Many of us have been there, some are on their way—the race for excellency. Invariably, we compare ourselves to other photographers and try to imitate or improve on their pictures, leaving our own vision on the sideline.
Often we seek the approval of other photographers, even if we don’t know them personally. Social Media is THE way to go and present your pictures, get approval and show you are better than the competition.
Or is it? (crickets…)
For a while now, I have sat back to contemplate what I like about photography. Is it the satisfaction of being seen? Is it the fame and glory? Is it the knowledge that I am a better photographer than someone else?
Outlook on the future
These are all questions that stifle the pleasure of photography for me. When I started in photography, some 45 years ago as a kid, the only approval I was seeking was that of my parents. I was the one taking the vacation pictures, so they better turn out “good”. I took the pictures, but they paid for them.
A legitimate separation of responsibilities . Once I started paying for my own pictures, film, paper, chemicals and gear, I felt I could do what I wanted until the money ran dry by the end of the month. My pictures started to change subjects. Things I would never try with regular shots now became a goal.
Photographical prowess (1982)
Pictures of waterdrops, closeups of electronics and whatnot. Nothing my parents would have any interest in. Or anybody else for that matter. The pleasure of photography was there in full force. Just trying to get that specific shot of that “something” that seemed out of reach.
Never had this one before…
Fast forward to a few years back, when Social Media reared its (ugly) head. Suddenly it was possible to get a large audience for my pictures. As any “good boy” would do, only the best pictures were to be posted there. Waiting for the millions of “likes” from the world.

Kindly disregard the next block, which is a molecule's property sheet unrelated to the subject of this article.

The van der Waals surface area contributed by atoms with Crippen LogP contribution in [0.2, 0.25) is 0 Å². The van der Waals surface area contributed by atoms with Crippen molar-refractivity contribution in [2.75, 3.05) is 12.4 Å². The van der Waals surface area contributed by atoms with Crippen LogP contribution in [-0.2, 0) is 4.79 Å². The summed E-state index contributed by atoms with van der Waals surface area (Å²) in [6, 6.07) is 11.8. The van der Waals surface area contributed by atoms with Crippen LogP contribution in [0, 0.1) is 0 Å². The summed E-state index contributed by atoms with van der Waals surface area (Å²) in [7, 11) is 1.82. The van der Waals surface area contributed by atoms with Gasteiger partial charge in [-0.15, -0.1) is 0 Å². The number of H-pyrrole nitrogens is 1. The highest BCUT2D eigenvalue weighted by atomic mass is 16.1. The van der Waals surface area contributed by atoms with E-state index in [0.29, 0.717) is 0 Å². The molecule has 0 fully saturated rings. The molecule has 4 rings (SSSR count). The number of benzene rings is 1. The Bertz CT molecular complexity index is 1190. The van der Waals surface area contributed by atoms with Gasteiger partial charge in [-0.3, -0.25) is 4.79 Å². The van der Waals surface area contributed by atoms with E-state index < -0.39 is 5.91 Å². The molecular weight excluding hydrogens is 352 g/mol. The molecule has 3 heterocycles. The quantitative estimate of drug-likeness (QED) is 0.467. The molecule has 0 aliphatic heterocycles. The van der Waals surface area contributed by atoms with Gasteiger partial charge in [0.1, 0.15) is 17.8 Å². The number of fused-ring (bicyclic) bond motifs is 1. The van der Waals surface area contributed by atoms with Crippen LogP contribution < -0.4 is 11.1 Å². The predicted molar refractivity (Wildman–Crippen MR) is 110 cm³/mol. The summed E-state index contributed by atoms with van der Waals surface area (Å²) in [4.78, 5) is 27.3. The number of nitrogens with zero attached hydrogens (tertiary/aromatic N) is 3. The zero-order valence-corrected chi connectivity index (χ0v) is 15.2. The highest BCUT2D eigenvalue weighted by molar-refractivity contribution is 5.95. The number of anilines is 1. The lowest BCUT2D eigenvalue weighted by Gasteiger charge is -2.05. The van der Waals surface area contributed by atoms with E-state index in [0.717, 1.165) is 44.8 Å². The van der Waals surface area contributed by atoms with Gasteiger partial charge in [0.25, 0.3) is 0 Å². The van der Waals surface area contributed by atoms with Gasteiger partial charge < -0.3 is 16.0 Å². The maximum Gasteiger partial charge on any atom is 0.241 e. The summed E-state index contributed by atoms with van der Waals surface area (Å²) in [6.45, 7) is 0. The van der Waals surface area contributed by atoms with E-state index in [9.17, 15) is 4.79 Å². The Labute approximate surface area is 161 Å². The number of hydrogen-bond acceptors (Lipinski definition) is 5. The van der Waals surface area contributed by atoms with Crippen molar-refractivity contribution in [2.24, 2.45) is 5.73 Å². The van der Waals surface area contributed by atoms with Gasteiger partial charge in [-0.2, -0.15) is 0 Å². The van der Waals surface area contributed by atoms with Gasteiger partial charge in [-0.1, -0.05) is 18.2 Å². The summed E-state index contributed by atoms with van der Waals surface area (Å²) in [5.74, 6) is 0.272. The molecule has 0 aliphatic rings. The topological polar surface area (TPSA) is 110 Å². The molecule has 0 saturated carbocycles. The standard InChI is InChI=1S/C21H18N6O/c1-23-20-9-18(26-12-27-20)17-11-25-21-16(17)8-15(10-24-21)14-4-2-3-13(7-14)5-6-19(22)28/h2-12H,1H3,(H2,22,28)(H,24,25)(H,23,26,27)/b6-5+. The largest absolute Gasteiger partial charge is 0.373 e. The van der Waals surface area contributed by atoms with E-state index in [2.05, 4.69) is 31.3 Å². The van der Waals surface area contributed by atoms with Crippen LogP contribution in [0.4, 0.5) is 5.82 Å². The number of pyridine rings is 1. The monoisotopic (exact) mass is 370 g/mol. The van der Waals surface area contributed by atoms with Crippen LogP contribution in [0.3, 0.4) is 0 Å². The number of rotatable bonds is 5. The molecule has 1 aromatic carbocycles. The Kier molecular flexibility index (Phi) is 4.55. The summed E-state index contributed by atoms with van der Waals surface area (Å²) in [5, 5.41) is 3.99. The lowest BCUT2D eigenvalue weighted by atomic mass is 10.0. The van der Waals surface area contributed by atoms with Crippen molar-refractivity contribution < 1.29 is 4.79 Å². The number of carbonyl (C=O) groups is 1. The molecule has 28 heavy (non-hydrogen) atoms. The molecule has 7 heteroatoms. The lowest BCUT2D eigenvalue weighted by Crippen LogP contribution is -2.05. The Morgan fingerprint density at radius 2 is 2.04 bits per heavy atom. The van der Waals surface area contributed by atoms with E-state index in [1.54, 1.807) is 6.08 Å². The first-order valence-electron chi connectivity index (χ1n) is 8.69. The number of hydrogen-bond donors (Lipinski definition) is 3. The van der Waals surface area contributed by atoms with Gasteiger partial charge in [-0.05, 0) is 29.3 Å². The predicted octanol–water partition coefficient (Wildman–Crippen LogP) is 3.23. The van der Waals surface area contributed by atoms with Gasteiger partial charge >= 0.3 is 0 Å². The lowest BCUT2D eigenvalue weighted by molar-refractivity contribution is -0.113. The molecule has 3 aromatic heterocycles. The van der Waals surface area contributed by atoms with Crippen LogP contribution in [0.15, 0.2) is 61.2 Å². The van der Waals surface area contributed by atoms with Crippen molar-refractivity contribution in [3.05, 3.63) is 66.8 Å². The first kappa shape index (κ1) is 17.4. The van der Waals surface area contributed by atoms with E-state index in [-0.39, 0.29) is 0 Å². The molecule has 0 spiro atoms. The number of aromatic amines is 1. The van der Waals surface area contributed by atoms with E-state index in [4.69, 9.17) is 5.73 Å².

The road to Social Media fame
Pictures garnered just a few views and even fewer likes, hearts or thumbs-ups. I was devastated that nobody cared for the wonderful pictures I had crafted. A real existential crisis followed. How was it possible to not have anyone even like those pictures? I had spent so much time creating them!
Tied to others’ standards
So I started to imitate other photographers. Their style, their subjects and their gear. My gear was somewhat underpowered, so upgrades were necessary on a regular basis. Only the best for my pictures, right? I invested in programs (ok, the pirate bay helped out quite a bit too), gear, books and more.
I was “following” other (successful) photographers as well, trying to see what they did that I did not. They took pictures, and so did I. So where was the difference?
Creativity under pressure
Then I posted some throwaway shots, I had no intention of doing anything with them. The likes on those shots just kept pouring in! Apparently, that was the key to success. Until it wasn’t. A few more throwaway shots and my “audience” was as invisible as before.
That was a few years ago. By then, my doubts about my photography were immense and I was ready to throw in the towel. I went on vacation and just took pictures for myself. Things that I liked, that I wanted to remember. The pleasure was back.
The pressure of pleasing others and seeking their approval was gone too. That was the time when I decided to ignore what went on on Social Media. No matter the platform, I started on Flickr, then a bout of Instagram, Vero, Facebook and more, and none of them mattered anymore.
The only allowable pressure
Today, I take pictures for my own pleasure, pictures that may give me some pleasure in a few years, remembering the moments and the effort going into taking those pictures. Remembering standing in icy cold water for a shot, or staving off the hungry vampires in the night. The situation may not have been very pleasant on the spot, but the result was well worth it.
The right place for my “competition”
By now, seeking anyone’s approval for my shots is not gone, but very low on my priorities list. The top is my own pleasure in taking the shots. The race to the bottom has ended.
Until next time…